In the initial system state the never claim is evaluated for the first time. In that state only the init process exists. To evaluate expression noot[aap]@mies the value of variable aap is determined, and it is found to be zero (since the variable was not assigned to yet, and still has its default initial value). The process with pid zero is the init process, which happens to be in its first state. The label mies also points to the first state, but of a process that has not been created yet. Accidentally, therefore, the evaluation of the remote reference expression yields true, and the claim terminates, triggering an error report. The simulator, finally, on replaying the error trail, will reveal the true nature of this error in the evaluation of the remote reference.

A correct version of the claim can be written as follows:

In this version we made sure that the remote reference expression is not evaluated until the process that is referred to exists (that is, after the first execution step in the init process is completed).

Note that it is not possible to shortcut this method by attempting the global declaration:

In this case, with only one process of type noot , we can also avoid using variable aap by using the shorter remote reference: To translate an LTL formula into a never claim, we have to consider first whether the formula expresses a positive or a negative property. A positive property expresses a good behavior that we would like our system to have. A negative property expresses a bad behavior that we claim the system does not have. A never claim is normally only used to formalize negative properties (behaviors that should never happen), which means that positive properties must be negated before they are translated into a claim.

Suppose that the LTL formula <>[]p , with p a boolean expression, expresses a negative claim (that is, it is considered a correctness violation if there exists any execution sequence in which eventually p can remain true infinitely long). This can be written in a never claim as:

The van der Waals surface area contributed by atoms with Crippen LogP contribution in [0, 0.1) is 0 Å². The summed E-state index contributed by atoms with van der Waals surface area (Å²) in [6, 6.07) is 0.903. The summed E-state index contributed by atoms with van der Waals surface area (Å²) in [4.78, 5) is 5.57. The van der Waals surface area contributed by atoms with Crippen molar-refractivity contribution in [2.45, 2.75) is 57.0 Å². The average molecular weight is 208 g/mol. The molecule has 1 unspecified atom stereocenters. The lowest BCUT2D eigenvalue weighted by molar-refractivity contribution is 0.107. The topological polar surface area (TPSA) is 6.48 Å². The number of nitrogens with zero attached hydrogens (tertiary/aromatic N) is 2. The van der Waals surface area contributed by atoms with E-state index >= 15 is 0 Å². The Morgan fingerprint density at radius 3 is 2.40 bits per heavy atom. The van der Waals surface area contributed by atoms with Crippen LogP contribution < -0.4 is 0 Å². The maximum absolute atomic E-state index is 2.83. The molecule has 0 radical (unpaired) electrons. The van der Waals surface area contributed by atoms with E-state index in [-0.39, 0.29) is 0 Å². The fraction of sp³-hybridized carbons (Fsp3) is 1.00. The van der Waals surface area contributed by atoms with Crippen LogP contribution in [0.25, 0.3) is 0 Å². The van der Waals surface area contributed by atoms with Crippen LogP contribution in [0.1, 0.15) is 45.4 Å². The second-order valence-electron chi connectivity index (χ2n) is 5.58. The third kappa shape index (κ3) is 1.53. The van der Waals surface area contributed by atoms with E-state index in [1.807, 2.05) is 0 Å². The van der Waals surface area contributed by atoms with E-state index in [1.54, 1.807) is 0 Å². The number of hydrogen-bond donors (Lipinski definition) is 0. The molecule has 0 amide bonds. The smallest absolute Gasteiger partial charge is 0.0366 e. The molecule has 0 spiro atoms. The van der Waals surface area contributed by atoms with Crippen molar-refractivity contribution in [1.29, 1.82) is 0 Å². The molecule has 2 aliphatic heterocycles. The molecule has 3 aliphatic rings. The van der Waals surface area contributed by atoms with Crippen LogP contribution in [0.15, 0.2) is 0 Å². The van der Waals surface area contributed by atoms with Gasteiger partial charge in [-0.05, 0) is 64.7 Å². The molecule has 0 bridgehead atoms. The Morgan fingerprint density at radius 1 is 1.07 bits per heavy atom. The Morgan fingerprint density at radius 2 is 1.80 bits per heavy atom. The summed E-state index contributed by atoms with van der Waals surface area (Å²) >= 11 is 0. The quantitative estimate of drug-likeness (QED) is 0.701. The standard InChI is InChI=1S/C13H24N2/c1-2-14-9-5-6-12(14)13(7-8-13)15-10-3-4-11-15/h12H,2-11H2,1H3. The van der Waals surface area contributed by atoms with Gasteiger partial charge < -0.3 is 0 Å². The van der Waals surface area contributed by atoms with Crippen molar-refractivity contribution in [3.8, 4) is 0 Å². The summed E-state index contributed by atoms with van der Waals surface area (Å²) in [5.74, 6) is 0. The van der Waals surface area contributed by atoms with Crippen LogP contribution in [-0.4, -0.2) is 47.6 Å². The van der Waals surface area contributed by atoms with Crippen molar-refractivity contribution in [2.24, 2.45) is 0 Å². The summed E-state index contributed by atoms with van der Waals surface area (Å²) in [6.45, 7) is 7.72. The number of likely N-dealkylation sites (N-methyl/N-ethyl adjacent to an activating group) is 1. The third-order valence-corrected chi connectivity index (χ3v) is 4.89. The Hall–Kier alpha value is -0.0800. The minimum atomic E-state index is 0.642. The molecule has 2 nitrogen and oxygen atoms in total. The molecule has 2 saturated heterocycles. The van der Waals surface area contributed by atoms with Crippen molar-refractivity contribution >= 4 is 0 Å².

Note that in this case the claim does not terminate and also does not necessarily match all system behaviors. It is sufficient if it precisely captures all violations of our correctness requirement, and no more.

If the LTL formula expressed a positive property, we first have to invert it to the corresponding negative property. For instance, if we claim that immediately from the initial state forward the value of p remains true, the negation of that property is: ![]p which can be translated into a never claim. The requirement says that it is a violation if p does not always remain true.

In this specification, we have used the implicit match of a claim upon reaching the final state of the automaton. Since the first violation of the property suffices to disprove it, we could also have written: or, if we abandon the correspondence with LTL and Buchi automata for a moment, even more tersely as:

It is good practice to confine the use of accept labels to never claims. Spin automatically generates the accept labels within the claim when it generates claims from LTL formulae on run-time option -f .

The behavior specified in a never claim is matched if the claim can terminate, that is, if execution can reach the closing curly brace of the claim body. In terms of Buchi acceptance, this means that in a search for liveness properties, the final state of the claim is interpreted as the implicit acceptance cycle:

The dummy claim therefore always matches, and reports a violation, after precisely one execution step of the system. If a never claim contains no accept labels, then a search for cycles with run-time option -a is unnecessary and the claim can be proven or disproven with a simple search for safety properties. When the verifier is used in breadth-first search mode, only safety properties can be proven, including those expressed by never claims.


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(Page updated: 4 May 2015)